One of them is a simple portrayal of the emotional experience of being gay, the unique perspective on life that homosexuality gives you. It's surprising that this should be so underrepresented in gay fiction, but it is. Why? My guess is that the heterosexual editors at mainstream presses can't relate enough to our non-political issues to see the value in publishing them, and editors at gay presses feel it's more important to make that political stand.
So I was surprised, when I had been exploring slash fiction long enough to get past the PWPs, to discover that slash does an excellent job of portraying this. (Sentinel slash is an especially rich source of fiction exploring the emotional and psychological journeys of homosexuality.) It's especially impressive to me that so many straight women have such an intuitive understanding of what homosexuals go through. For example, many "first-time" slash fics will depict one character's fears about approaching another man. Will he be disgusted? Angry? Even violent? This is something every homosexual has to live with, the fear that his (or her) most beautiful feelings for someone else will be seen as ugly and repulsive, and that revealing them may result in the loss of a valued friend rather than the acquisition of a lover. But gay fiction seldom depicts these feelings.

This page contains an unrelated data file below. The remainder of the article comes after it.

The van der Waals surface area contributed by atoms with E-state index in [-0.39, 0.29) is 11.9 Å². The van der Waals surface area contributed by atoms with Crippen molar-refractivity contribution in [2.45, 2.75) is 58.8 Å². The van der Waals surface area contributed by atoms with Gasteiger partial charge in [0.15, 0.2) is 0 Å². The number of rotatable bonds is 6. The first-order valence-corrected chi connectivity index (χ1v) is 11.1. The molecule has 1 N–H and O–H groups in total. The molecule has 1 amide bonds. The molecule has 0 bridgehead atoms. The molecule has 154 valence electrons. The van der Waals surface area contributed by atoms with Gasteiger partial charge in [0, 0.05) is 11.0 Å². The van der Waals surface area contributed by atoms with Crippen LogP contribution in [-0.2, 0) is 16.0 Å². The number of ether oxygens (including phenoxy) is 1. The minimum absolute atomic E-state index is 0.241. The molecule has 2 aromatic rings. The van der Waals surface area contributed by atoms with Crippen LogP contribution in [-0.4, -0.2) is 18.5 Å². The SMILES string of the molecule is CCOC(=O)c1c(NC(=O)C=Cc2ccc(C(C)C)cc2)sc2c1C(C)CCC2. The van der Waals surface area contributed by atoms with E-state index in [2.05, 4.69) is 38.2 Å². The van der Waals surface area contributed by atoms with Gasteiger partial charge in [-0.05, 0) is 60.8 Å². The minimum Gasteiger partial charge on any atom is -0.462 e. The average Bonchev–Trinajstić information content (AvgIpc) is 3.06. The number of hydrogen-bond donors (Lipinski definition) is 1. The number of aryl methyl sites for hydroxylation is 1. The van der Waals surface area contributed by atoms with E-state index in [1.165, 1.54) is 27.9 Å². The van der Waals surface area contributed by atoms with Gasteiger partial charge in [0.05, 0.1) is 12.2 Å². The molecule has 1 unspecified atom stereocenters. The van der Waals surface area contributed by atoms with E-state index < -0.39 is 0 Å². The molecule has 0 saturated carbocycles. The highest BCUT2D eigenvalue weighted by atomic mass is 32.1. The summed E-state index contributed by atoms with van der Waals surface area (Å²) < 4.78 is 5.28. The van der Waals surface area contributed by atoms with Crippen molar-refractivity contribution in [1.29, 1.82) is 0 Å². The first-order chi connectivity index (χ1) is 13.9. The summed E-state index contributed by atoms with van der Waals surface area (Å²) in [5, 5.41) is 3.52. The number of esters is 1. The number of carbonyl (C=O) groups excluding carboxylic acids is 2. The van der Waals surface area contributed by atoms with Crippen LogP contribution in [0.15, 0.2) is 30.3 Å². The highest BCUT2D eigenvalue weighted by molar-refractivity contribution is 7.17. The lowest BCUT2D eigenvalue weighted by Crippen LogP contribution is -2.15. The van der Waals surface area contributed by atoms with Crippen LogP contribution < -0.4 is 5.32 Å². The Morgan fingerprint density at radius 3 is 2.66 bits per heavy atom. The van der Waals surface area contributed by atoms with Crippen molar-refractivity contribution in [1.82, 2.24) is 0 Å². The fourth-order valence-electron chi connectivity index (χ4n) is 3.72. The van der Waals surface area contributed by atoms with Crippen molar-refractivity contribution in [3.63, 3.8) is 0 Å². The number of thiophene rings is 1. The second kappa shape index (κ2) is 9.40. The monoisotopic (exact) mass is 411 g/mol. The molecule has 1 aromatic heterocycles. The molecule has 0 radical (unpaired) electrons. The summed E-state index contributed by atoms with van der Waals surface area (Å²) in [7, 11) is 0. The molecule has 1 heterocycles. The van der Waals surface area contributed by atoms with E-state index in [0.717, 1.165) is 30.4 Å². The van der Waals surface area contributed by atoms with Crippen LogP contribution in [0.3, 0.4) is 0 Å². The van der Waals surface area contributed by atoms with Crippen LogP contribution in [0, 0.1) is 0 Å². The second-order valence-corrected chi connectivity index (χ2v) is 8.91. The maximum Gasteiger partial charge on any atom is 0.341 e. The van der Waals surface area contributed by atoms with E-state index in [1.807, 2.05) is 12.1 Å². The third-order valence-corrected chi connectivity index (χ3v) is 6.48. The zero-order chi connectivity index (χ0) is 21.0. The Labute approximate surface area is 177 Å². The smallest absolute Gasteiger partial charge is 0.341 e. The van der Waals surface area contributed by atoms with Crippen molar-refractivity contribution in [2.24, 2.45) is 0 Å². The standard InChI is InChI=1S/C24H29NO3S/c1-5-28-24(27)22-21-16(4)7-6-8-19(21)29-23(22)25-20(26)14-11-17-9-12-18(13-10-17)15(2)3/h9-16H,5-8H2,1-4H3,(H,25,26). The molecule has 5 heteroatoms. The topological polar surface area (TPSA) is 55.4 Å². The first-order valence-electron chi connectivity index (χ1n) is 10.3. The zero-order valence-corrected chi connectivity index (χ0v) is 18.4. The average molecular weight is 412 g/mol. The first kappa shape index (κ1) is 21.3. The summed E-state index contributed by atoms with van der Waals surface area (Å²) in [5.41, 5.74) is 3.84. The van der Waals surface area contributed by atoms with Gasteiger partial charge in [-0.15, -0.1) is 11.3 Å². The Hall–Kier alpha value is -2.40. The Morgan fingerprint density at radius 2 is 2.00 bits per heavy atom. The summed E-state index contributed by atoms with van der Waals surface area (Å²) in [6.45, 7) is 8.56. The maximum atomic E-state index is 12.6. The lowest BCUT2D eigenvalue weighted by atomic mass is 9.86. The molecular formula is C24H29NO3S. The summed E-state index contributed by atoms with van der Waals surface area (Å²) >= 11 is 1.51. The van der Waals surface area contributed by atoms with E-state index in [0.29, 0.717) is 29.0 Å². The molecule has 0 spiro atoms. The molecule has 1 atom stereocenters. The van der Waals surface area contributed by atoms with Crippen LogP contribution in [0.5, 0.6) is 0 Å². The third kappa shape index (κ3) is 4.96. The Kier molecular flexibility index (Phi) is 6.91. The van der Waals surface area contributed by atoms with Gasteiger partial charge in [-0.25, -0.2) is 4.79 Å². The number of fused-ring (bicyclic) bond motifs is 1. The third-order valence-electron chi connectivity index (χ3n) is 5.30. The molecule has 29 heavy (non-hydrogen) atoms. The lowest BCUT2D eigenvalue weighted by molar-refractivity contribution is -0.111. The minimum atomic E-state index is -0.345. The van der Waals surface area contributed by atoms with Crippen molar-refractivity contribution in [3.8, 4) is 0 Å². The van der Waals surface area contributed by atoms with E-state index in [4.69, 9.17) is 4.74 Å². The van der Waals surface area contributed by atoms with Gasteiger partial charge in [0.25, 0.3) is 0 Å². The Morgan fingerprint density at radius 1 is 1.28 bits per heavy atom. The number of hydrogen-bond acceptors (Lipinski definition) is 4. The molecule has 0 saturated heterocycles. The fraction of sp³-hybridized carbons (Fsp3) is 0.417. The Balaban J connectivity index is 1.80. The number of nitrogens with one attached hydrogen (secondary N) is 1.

Another experience ignored by most gay fiction and depicted beautifully in many slash stories is the uncertainty one feels during one's first gay experiences. Many homosexuals, myself included, spend years in heterosexual relationships before acting on our true desires. Once we start dating our own sex, no matter how experienced we are with the opposite sex, we find ourselves worrying: Am I doing it right? Are the rules different in same-sex encounters? It's almost like having to go back to adolescence all over again, with the same insecurities reprised. Most of these fears turn out to be unfounded, but homosexuals and slash characters experience them just the same. Coming out to others and reconciling gender roles and identity are a couple of other psychological issues that slash, at its best, explores very beautifully.